We are amid one of the greatest health crises that the world has ever seen. The pathogen that causes the infection, is still under research on many of its characteristics. The highest threat from the SARS Cov-2 virus is its rate of spread. Questions have been arising from many corners of the world about the spread of Covid through cooked food.
Transmission of Covid
What we do know is that the principle mode of transmission is via respiratory droplets released when people sneeze, cough or exhale. The virus can also be spread indirectly when droplets land on objects and surfaces around the infected person, such as tables, doorknobs and handrails. People can become infected by touching these objects or surfaces, then touching their eyes, nose or mouth.
But the big question is: can we catch it from our food? To combat the virus and its spread, it is important to understand the science behind COVID-19. This science is continually evolving as new evidence emerges, but as mentioned, there remains a degree of mystery.
Spread from food
The clear opinion held at the beginning of the pandemic by trusted sources, including The World Health Organization (WHO), European Food Safety Authority (EFSA) and the Food Standards Agency (FSA), was that COVID-19 is not known to be transmitted by exposure to food or food packaging and that the risk of food or food contact materials as a transmission route for SARS-CoV-2 via consumption of food or handling food contact materials or packaging is very low. However, the FSA has acknowledged that the uncertainty factor is high.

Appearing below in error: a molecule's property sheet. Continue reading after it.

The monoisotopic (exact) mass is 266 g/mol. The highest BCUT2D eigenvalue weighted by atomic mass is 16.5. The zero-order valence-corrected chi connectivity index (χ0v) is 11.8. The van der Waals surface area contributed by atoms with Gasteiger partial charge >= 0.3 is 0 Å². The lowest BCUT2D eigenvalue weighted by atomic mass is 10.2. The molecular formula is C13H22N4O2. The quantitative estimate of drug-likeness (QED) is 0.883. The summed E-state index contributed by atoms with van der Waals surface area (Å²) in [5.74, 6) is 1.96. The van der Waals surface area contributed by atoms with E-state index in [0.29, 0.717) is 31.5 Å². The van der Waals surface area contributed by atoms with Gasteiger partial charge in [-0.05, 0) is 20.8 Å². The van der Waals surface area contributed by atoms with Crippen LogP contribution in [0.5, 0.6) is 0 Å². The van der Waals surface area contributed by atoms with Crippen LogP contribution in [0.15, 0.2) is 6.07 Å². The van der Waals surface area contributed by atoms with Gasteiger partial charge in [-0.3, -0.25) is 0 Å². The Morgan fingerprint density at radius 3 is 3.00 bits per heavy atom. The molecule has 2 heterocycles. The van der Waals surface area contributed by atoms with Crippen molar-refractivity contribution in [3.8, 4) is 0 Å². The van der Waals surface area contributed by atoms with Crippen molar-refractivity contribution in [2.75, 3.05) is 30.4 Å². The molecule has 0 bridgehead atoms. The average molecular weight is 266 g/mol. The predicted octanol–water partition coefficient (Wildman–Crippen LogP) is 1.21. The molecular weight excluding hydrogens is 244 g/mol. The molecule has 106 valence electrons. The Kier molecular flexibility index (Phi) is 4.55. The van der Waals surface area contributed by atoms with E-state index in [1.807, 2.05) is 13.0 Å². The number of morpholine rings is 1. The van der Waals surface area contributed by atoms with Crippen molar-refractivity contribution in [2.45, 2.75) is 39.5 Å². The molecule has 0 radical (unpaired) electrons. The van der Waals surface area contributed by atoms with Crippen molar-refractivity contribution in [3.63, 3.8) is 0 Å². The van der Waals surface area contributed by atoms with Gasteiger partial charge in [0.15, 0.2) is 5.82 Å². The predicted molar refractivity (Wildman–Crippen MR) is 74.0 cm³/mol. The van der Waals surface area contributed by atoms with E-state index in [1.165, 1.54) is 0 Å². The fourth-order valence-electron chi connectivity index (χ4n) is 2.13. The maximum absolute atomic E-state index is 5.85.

Previous epidemics and food spread
Experiences from previous outbreaks of related coronaviruses, such as severe acute respiratory syndrome coronavirus (SARS-CoV) and Middle East respiratory syndrome coronavirus (MERS-CoV), show that transmission through food consumption did not occur. Here, it is important that we differentiate hazard from a risk, the mere presence of an infectious agent on food does not necessarily mean that an infection will occur.
The UK food sector is fortunate to have tried and tested hygiene management systems already in place. The Government continues to advise that food business operators should continue to follow the FSA guidance on good hygiene practices in food preparation and their Hazard Analysis and Critical Point (HACCP) processes.
This opinion has been recently backed up by the respected International Commission on Microbiological Specifications for Foods (ICMSF), which just completed its own review. The ICMSF believes that it is “highly unlikely that the ingestion of SARS-CoV-2 will result in illness; there is no documented evidence that food is a significant source and/or vehicle for transmission of SARS-CoV-2”. While ingestion of the virus could potentially result in COVID-19 infection, oral transmission via food consumption has not been reported. Furthermore, SARS-CoV-2 should not be considered a food safety hazard since a true food safety hazard enters the human body with food via the gastro-intestinal tract.
So, the strongest belief is that Covid 19 has the potential to impact food safety indirectly. The restrictions which many countries have put in place to manage the spread of the virus has shocked the global food sector both economically and socially across the entire global food supply network. We have seen major disruptions to human resources, such as changes in key personnel; supply chains of ingredients, packaging, finished products and equipment, along with the transportation of people, materials and goods. The role that food professionals play to help businesses secure and assure food has never been more important.
There are, to date, no proven cases, scientific correlation or associations between food consumption and COVID-19. In expert opinion, it is highly unlikely that SARS-CoV-2 constitutes a food safety risk.